The end of this long writing trek is in sight.

The other day, I overheard an elderly local say “I’ll be glad when that Basilica series is over.”  I laughed and a variety of responses circled around the synapses.  Even in their long, slow decline, Lewiston’s French Catholics continue to annoy the Protestants.

For a moment, I wondered about the reader’s comprehension abilities; the series hasn’t been about Catholicism.  It’s been about many things, but mainly about the history of Maine’s largest ethnic group.  Surely, you realize that 24% of Maine’s population self-identifies as Franco American?  Writing about what mattered to this large ethnic group is important, not just to me personally as one of them but to a large number of Maine’s population.

This work is about Lewiston, but it could be the story of any New England mill town.  What did this group of people think?  What did they build?  What remains?  My research into the lower church’s construction reminded me of the tenacity and patience these people had, waiting thirty years for the completion of their cathedral.  It reminded me of Israel Shevenell, Biddeford’s first French-Canadian.  He walked almost 200 miles from Compton, Quebec to Biddeford in 1845 to find work as a bricklayer.

Waiting, writing, or walking, drawing valuable attention to Lewiston’s ancestors and what mattered to them is important.  It’s been exhausting and it hasn’t been easy.  Blog reader “Loosehead Prop” says “like most good and important things, it doesn’t feel all that good and important when you are actually doing it, but it is nonetheless good and important.”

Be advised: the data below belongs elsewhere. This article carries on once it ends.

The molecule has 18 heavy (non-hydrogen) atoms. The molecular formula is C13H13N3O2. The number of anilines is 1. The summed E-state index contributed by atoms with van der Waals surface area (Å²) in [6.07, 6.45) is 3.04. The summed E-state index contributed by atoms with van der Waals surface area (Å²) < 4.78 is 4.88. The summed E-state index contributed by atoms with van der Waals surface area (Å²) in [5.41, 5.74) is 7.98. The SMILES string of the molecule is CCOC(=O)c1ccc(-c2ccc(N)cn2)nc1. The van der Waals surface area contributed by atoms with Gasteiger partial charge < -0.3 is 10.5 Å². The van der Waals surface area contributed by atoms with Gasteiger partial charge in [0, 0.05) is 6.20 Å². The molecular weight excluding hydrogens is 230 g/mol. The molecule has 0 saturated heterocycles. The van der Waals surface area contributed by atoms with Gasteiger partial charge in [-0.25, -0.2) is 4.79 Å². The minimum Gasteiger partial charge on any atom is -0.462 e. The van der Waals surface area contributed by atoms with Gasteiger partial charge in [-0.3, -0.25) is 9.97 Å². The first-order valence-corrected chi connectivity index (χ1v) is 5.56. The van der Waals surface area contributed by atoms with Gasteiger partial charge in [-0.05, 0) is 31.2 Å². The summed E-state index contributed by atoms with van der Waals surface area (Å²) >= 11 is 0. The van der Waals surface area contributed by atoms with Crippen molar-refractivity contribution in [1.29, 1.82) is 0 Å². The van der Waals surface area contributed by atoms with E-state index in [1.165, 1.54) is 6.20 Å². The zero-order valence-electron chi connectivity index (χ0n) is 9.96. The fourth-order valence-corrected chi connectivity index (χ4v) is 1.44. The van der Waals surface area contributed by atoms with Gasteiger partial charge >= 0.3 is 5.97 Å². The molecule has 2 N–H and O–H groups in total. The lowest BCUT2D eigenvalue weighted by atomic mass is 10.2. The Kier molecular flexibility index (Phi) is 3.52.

The Gendron Franco Center will be screening a film about Israel Shevenell, The Home Road, on Sunday, November 19, 2017 at 3:00 p.m.  I’m looking forward to going and bringing some of my ancestors.

Vive la Canadienne!

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At the Old Hitching Post

As noted earlier on this blog, Echoes magazine ceased publication in June of this year.  Any remaining subscription issues were fulfilled by Maine magazine and as of today, I have received two months of this replacement.  It’s a happy harlequin of a magazine; paper soothing to the touch and stories pleasing to the eye.  Features are rarely more than 500 words and most are filled with staccato paragraphs and bullet points.  It requires very little intellectual involvement.